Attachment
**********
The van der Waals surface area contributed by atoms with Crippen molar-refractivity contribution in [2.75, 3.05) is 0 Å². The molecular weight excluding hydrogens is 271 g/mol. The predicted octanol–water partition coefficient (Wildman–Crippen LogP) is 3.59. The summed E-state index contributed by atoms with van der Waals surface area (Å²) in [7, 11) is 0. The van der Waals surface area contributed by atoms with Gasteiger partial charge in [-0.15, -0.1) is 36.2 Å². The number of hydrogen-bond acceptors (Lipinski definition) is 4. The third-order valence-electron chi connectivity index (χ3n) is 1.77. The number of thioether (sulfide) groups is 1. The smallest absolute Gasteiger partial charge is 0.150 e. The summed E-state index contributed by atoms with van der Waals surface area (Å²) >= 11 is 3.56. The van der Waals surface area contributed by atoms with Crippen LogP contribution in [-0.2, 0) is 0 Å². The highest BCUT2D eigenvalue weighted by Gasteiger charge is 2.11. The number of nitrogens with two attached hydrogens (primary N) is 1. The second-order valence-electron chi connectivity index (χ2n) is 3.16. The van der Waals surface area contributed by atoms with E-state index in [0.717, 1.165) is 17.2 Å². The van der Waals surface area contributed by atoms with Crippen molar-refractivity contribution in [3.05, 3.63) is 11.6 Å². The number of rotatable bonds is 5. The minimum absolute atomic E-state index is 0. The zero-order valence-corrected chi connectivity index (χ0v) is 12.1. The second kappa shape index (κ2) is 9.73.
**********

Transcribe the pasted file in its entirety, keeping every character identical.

The van der Waals surface area contributed by atoms with Crippen molar-refractivity contribution in [2.75, 3.05) is 0 Å². The molecular weight excluding hydrogens is 271 g/mol. The predicted octanol–water partition coefficient (Wildman–Crippen LogP) is 3.59. The summed E-state index contributed by atoms with van der Waals surface area (Å²) in [7, 11) is 0. The van der Waals surface area contributed by atoms with Gasteiger partial charge in [-0.15, -0.1) is 36.2 Å². The number of hydrogen-bond acceptors (Lipinski definition) is 4. The third-order valence-electron chi connectivity index (χ3n) is 1.77. The number of thioether (sulfide) groups is 1. The smallest absolute Gasteiger partial charge is 0.150 e. The summed E-state index contributed by atoms with van der Waals surface area (Å²) >= 11 is 3.56. The van der Waals surface area contributed by atoms with Crippen LogP contribution in [-0.2, 0) is 0 Å². The highest BCUT2D eigenvalue weighted by Gasteiger charge is 2.11. The number of nitrogens with two attached hydrogens (primary N) is 1. The second-order valence-electron chi connectivity index (χ2n) is 3.16. The van der Waals surface area contributed by atoms with E-state index in [0.717, 1.165) is 17.2 Å². The van der Waals surface area contributed by atoms with Crippen molar-refractivity contribution in [3.05, 3.63) is 11.6 Å². The number of rotatable bonds is 5. The minimum absolute atomic E-state index is 0. The zero-order valence-corrected chi connectivity index (χ0v) is 12.1. The second kappa shape index (κ2) is 9.73.